frisk vs lark what difference

what is difference between frisk and lark

English

Etymology

From Middle English frisk (lively, frisky), from Old French frisque (lively, jolly, blithe, fine, spruce, gay), of Germanic origin, perhaps from Middle Dutch frisc (fresh) or Old High German frisc (fresh), ultimately from Proto-Germanic *friskaz (fresh). Cognate with Icelandic frískur (frisky, fresh). More at fresh.

Alternative etymology derives frisk from an alteration (due to Old French fresche (fresh)) of Old French fricque, frique (smart, strong, playful, bright), from Gothic *???????????????????? (*friks, greedy, hungry), from Proto-Germanic *frekaz, *frakaz (greedy, active), from Proto-Indo-European *preg- (greedy, fierce). Cognate with Middle Dutch vrec (greedy, avaricious), German frech (insolent), Old English frec (greedy, eager, bold, daring, dangerous). More at freak.

Pronunciation

  • IPA(key): /fɹɪsk/
  • Rhymes: -ɪsk

Adjective

frisk

  1. (archaic) Lively; brisk
    Synonyms: frolicsome, frisky
    • c. 1600, Joseph Hall, Satires
      Her hands must hide her mouth if she but smile; Fain would she seem all frisk and frolic still

Translations

Noun

frisk (plural frisks)

  1. A frolic; a fit of wanton gaiety; a gambol: a little playful skip or leap.
  2. The act of frisking, of searching for something by feeling someone’s body

Verb

frisk (third-person singular simple present frisks, present participle frisking, simple past and past participle frisked)

  1. To frolic, gambol, skip, dance, leap.
  2. To search somebody by feeling his or her body and clothing.

Usage notes

  • The term frisk is slightly less formal than search.

Derived terms

  • stop-and-frisk

Synonyms

  • pat down

Translations

Anagrams

  • firks

Danish

Etymology

Borrowed from Middle Low German vrisch, versch, from Proto-Germanic *friskaz, cognate with English fresh, German frisch, Dutch vers. Doublet of fersk.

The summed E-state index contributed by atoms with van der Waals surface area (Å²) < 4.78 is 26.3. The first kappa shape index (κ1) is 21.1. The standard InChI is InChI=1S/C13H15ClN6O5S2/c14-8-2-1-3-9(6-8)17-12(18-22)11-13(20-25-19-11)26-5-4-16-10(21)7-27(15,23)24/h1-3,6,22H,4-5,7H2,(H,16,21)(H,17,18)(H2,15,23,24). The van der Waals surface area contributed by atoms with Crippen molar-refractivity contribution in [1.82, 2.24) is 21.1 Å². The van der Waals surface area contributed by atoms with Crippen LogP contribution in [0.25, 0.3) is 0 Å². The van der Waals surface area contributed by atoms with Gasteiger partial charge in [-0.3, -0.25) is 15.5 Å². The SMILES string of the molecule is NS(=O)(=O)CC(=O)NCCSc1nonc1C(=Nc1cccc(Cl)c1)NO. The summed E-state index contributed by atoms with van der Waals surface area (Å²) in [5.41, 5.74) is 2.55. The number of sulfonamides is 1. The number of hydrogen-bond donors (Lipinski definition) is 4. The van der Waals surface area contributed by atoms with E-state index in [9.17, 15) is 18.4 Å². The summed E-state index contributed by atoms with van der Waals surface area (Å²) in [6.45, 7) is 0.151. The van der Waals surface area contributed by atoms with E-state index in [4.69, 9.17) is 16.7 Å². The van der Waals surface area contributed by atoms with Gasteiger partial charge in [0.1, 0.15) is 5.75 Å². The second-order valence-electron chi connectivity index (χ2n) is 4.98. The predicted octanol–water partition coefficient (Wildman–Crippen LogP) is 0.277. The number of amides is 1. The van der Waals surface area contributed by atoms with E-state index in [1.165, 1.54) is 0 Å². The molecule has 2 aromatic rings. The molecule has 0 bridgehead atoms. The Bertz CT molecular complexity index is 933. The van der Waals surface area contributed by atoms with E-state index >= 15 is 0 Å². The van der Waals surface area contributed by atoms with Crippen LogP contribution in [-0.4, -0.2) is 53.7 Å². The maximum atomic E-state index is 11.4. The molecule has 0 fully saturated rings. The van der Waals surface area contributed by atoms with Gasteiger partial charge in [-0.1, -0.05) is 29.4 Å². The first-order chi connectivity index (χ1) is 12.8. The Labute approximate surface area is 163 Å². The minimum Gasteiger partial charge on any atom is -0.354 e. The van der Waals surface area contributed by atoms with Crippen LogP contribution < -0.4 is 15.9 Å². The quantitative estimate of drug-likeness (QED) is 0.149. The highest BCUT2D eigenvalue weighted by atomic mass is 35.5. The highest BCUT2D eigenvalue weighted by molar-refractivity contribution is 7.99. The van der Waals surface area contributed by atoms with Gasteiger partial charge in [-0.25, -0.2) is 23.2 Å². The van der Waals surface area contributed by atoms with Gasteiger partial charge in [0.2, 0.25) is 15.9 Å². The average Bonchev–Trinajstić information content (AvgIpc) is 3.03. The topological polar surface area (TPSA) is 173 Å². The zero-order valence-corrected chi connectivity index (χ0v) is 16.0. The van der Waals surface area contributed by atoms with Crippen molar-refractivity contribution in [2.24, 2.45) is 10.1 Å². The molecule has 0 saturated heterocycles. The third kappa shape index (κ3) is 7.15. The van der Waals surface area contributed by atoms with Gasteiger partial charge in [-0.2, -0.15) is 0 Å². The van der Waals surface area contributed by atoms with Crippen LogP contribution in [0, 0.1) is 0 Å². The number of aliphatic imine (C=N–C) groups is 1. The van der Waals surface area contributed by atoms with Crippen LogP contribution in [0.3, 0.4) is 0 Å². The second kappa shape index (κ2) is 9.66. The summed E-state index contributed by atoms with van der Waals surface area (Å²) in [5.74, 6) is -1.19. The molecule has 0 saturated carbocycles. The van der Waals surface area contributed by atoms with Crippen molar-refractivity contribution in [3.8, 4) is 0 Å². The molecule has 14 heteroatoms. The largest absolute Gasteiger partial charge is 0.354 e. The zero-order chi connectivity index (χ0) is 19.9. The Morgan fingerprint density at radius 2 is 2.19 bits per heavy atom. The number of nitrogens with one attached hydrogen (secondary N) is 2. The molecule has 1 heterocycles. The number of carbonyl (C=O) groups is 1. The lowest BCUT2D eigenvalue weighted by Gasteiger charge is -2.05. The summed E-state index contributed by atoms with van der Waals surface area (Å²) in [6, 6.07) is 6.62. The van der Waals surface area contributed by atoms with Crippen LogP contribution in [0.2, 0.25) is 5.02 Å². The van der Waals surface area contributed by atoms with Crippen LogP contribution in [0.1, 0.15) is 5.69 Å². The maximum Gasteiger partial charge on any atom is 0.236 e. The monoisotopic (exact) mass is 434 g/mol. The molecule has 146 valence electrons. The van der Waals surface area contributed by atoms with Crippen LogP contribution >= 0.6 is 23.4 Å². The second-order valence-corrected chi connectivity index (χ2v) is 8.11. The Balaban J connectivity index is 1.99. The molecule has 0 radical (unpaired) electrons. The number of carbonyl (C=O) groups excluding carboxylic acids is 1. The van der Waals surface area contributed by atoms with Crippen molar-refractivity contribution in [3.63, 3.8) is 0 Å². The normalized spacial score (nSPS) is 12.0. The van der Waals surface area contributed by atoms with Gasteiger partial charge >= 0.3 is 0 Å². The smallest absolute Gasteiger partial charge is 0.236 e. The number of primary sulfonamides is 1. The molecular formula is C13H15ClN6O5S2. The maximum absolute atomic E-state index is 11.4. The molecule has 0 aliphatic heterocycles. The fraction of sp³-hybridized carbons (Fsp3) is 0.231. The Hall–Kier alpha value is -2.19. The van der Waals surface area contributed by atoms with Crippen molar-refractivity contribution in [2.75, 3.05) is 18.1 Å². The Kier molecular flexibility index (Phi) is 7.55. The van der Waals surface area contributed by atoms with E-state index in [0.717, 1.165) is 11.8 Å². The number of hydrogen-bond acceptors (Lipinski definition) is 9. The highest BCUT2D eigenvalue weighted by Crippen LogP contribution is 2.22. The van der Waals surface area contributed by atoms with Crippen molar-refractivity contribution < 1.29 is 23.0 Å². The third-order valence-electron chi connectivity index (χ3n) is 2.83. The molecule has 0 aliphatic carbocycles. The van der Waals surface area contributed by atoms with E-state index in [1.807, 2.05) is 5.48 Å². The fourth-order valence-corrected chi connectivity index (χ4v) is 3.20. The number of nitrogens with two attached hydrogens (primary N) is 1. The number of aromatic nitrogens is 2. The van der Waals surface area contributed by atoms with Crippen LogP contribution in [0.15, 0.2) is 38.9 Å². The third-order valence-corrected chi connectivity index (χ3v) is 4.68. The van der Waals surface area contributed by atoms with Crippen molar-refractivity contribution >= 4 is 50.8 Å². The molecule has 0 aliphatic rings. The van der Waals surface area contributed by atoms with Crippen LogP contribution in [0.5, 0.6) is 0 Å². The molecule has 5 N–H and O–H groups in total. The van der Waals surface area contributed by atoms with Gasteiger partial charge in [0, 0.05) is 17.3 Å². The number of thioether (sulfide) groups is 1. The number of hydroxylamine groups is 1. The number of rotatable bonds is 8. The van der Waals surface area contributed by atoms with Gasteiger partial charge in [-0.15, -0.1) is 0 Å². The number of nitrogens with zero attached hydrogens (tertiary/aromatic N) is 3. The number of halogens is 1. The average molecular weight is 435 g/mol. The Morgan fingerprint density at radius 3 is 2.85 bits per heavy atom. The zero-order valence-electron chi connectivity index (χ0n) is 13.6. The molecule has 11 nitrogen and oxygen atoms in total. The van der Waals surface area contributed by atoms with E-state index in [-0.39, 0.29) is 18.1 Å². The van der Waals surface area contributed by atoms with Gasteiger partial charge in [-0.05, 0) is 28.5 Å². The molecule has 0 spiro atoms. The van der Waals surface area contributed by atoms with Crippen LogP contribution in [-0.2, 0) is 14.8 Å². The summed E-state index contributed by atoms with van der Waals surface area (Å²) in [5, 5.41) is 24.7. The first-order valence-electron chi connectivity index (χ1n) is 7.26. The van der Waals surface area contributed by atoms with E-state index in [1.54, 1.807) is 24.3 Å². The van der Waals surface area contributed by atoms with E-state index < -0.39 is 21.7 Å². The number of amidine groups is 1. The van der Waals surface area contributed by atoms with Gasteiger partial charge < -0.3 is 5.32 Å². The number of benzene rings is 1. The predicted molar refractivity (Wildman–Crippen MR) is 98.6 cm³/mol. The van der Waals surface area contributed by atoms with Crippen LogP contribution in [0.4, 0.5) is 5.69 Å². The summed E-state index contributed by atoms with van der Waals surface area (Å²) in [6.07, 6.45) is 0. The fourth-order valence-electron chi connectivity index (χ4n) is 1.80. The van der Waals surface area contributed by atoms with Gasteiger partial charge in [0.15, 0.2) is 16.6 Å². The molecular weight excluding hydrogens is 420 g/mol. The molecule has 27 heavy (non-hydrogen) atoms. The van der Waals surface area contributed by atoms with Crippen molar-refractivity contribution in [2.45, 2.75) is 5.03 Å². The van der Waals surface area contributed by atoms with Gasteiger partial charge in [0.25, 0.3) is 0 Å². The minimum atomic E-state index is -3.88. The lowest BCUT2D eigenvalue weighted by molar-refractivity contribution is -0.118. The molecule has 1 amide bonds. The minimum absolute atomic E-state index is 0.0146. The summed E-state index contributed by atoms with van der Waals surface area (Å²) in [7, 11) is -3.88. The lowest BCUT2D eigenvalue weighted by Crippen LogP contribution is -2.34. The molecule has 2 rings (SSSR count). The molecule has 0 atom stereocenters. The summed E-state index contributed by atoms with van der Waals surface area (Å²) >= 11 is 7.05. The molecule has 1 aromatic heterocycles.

Pronunciation

IPA(key): /frɛsk/, [ˈfʁæsɡ̊]

Adjective

frisk (neuter frisk or friskt, plural and definite singular attributive friske, comparative ere, superlative (predicative) friskest, superlative (attributive) friskeste)

  1. fresh
  2. cheerful, lively
  3. fit, sprightly

Related terms

  • frisk som en fisk
  • frisk som en havørn

Maltese

Etymology

Borrowed from Sicilian friscu, from Late Latin friscus, from Frankish *frisk, from Proto-Germanic *friskaz.

Pronunciation

  • IPA(key): /frɪsk/

Adjective

frisk (feminine singular friska, plural friski)

  1. fresh; cool
    Minbarra l-ħalib, l-aħjar xarba għall-ulied huwa l-ilma frisk.

    Apart from milk, the best drink for children is fresh water.

Norwegian Bokmål

Etymology 1

Borrowed from Middle Low German vrisch, from Old Saxon *frisk, from Proto-Germanic *friskaz, from Proto-Indo-European *preysk-.

Adjective

frisk (neuter singular friskt, definite singular and plural friske, comparative friskere, indefinite superlative friskest, definite superlative friskeste)

  1. fresh
  2. keen (e.g. a keen wind)
  3. well, healthy
  4. refreshing
  5. cheerful (e.g. colours)
Derived terms
  • friske (verb)
  • friskhet
  • friskne

Etymology 2

Verb

frisk

  1. imperative of friske

References

  • “frisk” in The Bokmål Dictionary.

Norwegian Nynorsk

Etymology

Borrowed from Middle Low German vrisch, from Old Saxon *frisk, *fersk, from Proto-Germanic *friskaz, from Proto-Indo-European *preysk-. Akin to English fresh.

Pronunciation

  • IPA(key): /frɪsk/

Adjective

frisk (neuter singular friskt, definite singular and plural friske, comparative friskare, indefinite superlative friskast, definite superlative friskaste)